Accessibility to healthcare professionals and facilitation of early referral will allow drug treatment to be optimised on an individual basis (for example, starting aspirin and planning a change from cardio-renoprotective angiotensin converting enzyme inhibitors and angiotensin-II receptor blockers to alternative non-teratogenic antihypertensive drugs at the first positive pregnancy test or pre-pregnancy) or enable reassurance regarding continuation of drugs that are safe in pregnancy, to reduce the risk of complications including cerebrovascular events.
Debate is ongoing as to how antihypertensive treatment influences outcomes. Although reasonable evidence from a Cochrane systematic review shows that use of antihypertensive drugs halves the incidence of severe hypertension, it has not been shown to affect any other outcomes, including risk of pre-eclampsia, perinatal death, preterm birth, or small for gestational age babies.87 Recent work has found that the risk of certain malformations such as congenital heart disease is similar in women taking angiotensin converting enzyme inhibitors and those with underlying hypertension taking no treatment, both having increased risk compared with normotensive controls, suggesting that the hypertension itself may contribute to congenital malformations.88 Systematic reviews have also identified that a greater mean difference in mean arterial pressure with antihypertensive treatment is associated with the birth of a higher proportion of small for gestational age infants,89 providing the basis for the Chronic Hypertension In Pregnancy Study (CHIPS). This study, which has recently completed recruitment of more than 1000 women with hypertension in pregnancy, but is yet to report, was designed to determine whether tight or less tight blood pressure control influences the likelihood of pregnancy loss or neonatal intensive care unit admission.90 A recent study showing that women with chronic hypertension taking antihypertensive drugs have worse perinatal outcomes than do those not on treatment was unable to adjust for severity of underlying hypertension and indicates the need for future prospective studies to explore the influence of pre-existing disease severity.91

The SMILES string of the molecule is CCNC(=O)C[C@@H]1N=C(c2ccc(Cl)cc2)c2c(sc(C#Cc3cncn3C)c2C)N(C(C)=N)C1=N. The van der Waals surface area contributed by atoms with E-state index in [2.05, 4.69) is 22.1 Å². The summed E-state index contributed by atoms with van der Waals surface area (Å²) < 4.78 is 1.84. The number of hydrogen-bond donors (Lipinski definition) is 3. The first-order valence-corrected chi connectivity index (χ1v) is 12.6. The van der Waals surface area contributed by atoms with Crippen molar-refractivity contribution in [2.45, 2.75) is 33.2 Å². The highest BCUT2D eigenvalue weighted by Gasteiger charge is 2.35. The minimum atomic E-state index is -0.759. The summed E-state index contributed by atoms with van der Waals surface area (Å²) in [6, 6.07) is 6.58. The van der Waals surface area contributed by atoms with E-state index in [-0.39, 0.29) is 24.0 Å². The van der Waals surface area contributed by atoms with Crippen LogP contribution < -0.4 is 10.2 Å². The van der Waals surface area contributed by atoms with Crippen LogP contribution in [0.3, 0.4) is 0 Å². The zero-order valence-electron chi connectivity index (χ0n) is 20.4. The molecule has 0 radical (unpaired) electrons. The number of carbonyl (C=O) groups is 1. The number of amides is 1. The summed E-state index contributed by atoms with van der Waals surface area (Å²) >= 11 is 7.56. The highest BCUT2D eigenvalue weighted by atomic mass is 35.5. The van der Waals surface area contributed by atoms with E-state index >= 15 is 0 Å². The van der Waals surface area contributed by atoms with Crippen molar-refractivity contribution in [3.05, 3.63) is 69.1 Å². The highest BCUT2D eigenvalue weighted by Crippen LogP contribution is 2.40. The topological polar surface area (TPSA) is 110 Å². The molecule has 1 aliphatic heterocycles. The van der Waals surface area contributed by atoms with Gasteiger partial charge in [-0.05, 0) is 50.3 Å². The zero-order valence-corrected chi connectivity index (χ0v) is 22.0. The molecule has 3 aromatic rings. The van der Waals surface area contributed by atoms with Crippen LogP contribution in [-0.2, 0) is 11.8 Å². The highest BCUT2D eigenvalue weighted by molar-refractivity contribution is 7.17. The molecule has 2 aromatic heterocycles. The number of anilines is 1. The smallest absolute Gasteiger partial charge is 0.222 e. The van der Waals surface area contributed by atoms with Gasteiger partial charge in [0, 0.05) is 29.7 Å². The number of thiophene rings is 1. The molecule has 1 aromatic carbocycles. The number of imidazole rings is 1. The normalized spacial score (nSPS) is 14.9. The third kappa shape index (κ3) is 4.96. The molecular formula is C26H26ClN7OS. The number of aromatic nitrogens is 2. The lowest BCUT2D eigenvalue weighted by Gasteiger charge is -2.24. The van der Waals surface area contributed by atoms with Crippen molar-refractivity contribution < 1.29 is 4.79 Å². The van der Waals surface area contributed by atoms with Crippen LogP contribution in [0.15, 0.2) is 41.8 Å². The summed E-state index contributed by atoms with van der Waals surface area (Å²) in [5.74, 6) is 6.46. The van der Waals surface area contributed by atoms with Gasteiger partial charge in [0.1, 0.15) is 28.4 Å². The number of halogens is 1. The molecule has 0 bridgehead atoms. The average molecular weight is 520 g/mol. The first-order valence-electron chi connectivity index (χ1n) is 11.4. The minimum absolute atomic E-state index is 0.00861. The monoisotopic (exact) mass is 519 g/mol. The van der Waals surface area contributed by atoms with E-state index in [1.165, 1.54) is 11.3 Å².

While the debate on the use and type of antihypertensive drugs continues, other beneficial management strategies needing implementation before or in early pregnancy include lifestyle adjustments (such as weight loss).92 Our group has previously shown that women with chronic hypertension who continue to smoke in pregnancy are at greater risk of superimposed pre-eclampsia (compared with non-smokers), so smoking cessation is also an essential component of counselling.
Increasing numbers of pregnancies will be complicated by chronic hypertension as the trend continues for women to delay conception, together with the global epidemic of obesity. The consequences of complicated pregnancy outcome are not only costly in the short term, but the long term health consequence for the offspring of women with chronic hypertension and the subsequent financial burden should be acknowledged.93 The findings of this meta-analysis support the need for improved understanding of the pathophysiology of chronic hypertension, to inform the development of predictive and diagnostic tools and enhance therapeutic interventions to reduce adverse pregnancy outcomes. The continuing uncertainty about maternal and perinatal effects of antihypertensive treatment shows the need for large observational studies (for example, through population registers) and randomised controlled trials of drug treatment in women with chronic hypertension, to determine optimal management for mother and fetus. As severity of hypertension will always confound need for treatment and perinatal outcomes, this must be considered for appropriate conclusions to be drawn.